3 years - school age

A young girl smiling 3 years

At 3 years your child will be starting to...

  • Use about 500 to 700 words
  • Enjoy make-believe play, e.g. dressing-up
  • Follow longer instructions with three key words e.g., ‘find the cup and put it in Kim’s bag’
  • Use sentences of around 4 or more words
  • Use little grammar words like ‘I, me, a, the,’ and putting ‘ed’ endings on doing words e.g., ‘We walked’’ but will use immature grammar sometimes e.g., ‘shutted’
  • Talk about things that happened in the past and what might happen in the future
  • Ask lots of ‘what’, ‘where’ and ‘why’ questions

Helpful hints

I love make-believe games and really enjoy it when you play these with me.
Say the words to me how you would say them. I can copy when I am ready but don’t get me to say them back to you now. If I say ‘I buyed the book’, say back to me ‘yes you bought the book’
Because my language is developing so much, I might start to stumble on some words. This is ok, just give me lots of time to talk and try not to draw attention to the stumbles.
I feel really good when you look at me when I am talking. It lets me know that what I am saying is important.
Read my favourite book to me over and over again. Encourage me to join in and say some of the words to ‘pretend read’.


A boy laughing4 years

At 4 years old, your child is likely to...

  • Use lots and lots of words – about 1000!
  • Seek out friends to play with
  • Understand words that describe things, like ‘hot’ and ‘cold’, ‘long’ and ‘short’
  • Use linking words in my sentences - e.g.,‘and’, ‘then’
  • Understand language that relates to time e.g., ‘yesterday’, ‘tomorrow’
  • Use basic grammar correctly but still make mistakes e.g., “Mummy, I goed to the park’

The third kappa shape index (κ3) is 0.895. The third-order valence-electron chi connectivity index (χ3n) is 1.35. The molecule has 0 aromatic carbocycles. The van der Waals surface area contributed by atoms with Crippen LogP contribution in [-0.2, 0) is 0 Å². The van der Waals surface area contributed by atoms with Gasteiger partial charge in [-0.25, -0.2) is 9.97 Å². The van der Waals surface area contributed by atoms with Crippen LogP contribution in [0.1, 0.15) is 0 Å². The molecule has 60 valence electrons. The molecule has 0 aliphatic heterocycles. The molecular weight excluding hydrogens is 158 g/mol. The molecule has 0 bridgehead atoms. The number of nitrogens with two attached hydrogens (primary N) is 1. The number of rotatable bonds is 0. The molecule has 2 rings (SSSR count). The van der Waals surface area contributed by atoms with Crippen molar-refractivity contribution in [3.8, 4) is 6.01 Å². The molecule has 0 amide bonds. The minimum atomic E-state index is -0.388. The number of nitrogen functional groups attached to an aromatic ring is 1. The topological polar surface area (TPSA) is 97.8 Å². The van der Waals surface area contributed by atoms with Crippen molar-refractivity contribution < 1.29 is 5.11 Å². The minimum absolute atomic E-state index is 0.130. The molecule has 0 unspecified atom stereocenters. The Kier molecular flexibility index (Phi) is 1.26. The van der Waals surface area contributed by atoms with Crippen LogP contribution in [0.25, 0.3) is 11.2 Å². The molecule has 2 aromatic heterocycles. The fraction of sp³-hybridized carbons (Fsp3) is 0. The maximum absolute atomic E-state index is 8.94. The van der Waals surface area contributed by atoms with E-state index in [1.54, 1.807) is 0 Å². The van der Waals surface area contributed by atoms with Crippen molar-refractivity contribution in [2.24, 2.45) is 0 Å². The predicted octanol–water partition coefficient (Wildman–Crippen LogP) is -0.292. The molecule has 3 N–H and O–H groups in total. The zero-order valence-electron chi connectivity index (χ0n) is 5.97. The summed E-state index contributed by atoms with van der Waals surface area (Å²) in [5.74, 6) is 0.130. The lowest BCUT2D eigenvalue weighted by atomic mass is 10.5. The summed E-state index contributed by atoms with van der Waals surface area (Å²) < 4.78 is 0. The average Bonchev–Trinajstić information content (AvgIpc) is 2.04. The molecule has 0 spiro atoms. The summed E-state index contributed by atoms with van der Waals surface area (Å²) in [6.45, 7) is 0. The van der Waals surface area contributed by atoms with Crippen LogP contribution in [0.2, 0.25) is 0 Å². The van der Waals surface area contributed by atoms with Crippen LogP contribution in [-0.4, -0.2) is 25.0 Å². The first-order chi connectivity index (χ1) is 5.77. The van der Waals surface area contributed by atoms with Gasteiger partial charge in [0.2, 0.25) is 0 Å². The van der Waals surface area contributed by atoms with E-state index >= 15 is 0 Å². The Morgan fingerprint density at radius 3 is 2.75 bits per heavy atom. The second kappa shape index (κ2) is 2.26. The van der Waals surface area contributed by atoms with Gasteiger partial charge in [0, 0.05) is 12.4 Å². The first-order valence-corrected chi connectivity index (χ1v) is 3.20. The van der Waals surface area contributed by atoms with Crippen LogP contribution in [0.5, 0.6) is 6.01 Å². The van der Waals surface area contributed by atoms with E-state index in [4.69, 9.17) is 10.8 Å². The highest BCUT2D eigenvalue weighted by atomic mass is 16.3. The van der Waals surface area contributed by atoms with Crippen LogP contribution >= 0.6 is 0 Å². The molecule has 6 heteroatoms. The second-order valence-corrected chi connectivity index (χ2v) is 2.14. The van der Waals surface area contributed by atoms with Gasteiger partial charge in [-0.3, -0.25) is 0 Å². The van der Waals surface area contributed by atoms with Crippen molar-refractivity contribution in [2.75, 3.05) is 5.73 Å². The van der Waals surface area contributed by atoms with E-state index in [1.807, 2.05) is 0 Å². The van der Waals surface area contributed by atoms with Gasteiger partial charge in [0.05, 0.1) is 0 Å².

• Need less and less adult help to shift attention from a game to someone speaking and back again
  • Use lots of speech sounds correctly but still find ‘th’, ‘r’, ‘ch’, ‘j’ and ‘l’ hard


Helpful hints

  • Sing nursery rhymes with me.
  • Games like ‘Simon Says’ or musical statues help my listening skills.
  • Make comments and tell me about what we are doing, it shows me that you are interested in what I say.
  • I really enjoy sharing books with you – especially ones with rhymes. When you have told me a story, ask me if I can tell it back to you.
  • Play board games with me – it really helps me to learn how to take turns.


A girl looking at the camera School age

This poster describes the stages of typical language development, with examples of what you might see and hear in a classroom or school environment. Language development in the primary years steadily builds on the solid foundations that are established during the early years. Children’s attention, listening, understanding, vocabulary, speech, grammar, storytelling and conversations all develop further in terms of skills, knowledge and complexity.

Children develop at different rates and this poster tells you what to expect at different ages. Although it is not an assessment, the information could help you identify children who are not developing language skills as expected.

Children with English as an additional language are at the same risk of speech, language and communication needs as any other child, however, this can be more difficult to identify.